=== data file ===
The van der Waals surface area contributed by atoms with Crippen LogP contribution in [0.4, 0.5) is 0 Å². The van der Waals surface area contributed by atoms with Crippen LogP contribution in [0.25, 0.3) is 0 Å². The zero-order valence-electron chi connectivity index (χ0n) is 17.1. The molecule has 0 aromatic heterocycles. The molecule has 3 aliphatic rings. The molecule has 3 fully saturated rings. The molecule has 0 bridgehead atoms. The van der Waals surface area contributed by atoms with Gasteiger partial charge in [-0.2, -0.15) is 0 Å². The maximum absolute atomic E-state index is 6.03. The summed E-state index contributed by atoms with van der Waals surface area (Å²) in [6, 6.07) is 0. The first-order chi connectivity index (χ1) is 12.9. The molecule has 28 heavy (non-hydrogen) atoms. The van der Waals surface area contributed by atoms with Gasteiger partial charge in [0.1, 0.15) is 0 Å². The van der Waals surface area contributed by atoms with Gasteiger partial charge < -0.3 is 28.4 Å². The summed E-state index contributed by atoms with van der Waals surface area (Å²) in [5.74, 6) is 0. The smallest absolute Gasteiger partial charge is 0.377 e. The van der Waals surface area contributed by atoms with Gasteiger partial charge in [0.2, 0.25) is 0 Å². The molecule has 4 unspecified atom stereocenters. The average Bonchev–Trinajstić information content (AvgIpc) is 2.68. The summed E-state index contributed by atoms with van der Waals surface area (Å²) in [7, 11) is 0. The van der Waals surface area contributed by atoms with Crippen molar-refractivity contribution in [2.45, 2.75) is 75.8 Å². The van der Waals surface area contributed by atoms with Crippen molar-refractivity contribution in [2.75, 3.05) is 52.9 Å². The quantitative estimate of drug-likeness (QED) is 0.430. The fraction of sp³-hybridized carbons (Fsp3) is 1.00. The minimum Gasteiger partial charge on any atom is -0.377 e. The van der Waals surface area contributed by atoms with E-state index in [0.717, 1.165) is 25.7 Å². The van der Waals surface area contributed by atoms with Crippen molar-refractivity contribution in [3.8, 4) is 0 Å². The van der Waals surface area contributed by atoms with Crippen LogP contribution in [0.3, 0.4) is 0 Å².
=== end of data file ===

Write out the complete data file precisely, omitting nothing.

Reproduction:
The van der Waals surface area contributed by atoms with Crippen LogP contribution in [0.4, 0.5) is 0 Å². The van der Waals surface area contributed by atoms with Crippen LogP contribution in [0.25, 0.3) is 0 Å². The zero-order valence-electron chi connectivity index (χ0n) is 17.1. The molecule has 0 aromatic heterocycles. The molecule has 3 aliphatic rings. The molecule has 3 fully saturated rings. The molecule has 0 bridgehead atoms. The van der Waals surface area contributed by atoms with Gasteiger partial charge in [-0.2, -0.15) is 0 Å². The maximum absolute atomic E-state index is 6.03. The summed E-state index contributed by atoms with van der Waals surface area (Å²) in [6, 6.07) is 0. The first-order chi connectivity index (χ1) is 12.9. The molecule has 28 heavy (non-hydrogen) atoms. The van der Waals surface area contributed by atoms with Gasteiger partial charge in [0.1, 0.15) is 0 Å². The van der Waals surface area contributed by atoms with Gasteiger partial charge < -0.3 is 28.4 Å². The summed E-state index contributed by atoms with van der Waals surface area (Å²) in [5.74, 6) is 0. The smallest absolute Gasteiger partial charge is 0.377 e. The van der Waals surface area contributed by atoms with Gasteiger partial charge in [0.2, 0.25) is 0 Å². The molecule has 4 unspecified atom stereocenters. The average Bonchev–Trinajstić information content (AvgIpc) is 2.68. The summed E-state index contributed by atoms with van der Waals surface area (Å²) in [7, 11) is 0. The van der Waals surface area contributed by atoms with Crippen molar-refractivity contribution in [2.45, 2.75) is 75.8 Å². The van der Waals surface area contributed by atoms with Crippen molar-refractivity contribution in [2.75, 3.05) is 52.9 Å². The quantitative estimate of drug-likeness (QED) is 0.430. The fraction of sp³-hybridized carbons (Fsp3) is 1.00. The minimum Gasteiger partial charge on any atom is -0.377 e. The van der Waals surface area contributed by atoms with E-state index in [0.717, 1.165) is 25.7 Å². The van der Waals surface area contributed by atoms with Crippen molar-refractivity contribution in [3.8, 4) is 0 Å². The van der Waals surface area contributed by atoms with Crippen LogP contribution in [0.3, 0.4) is 0 Å².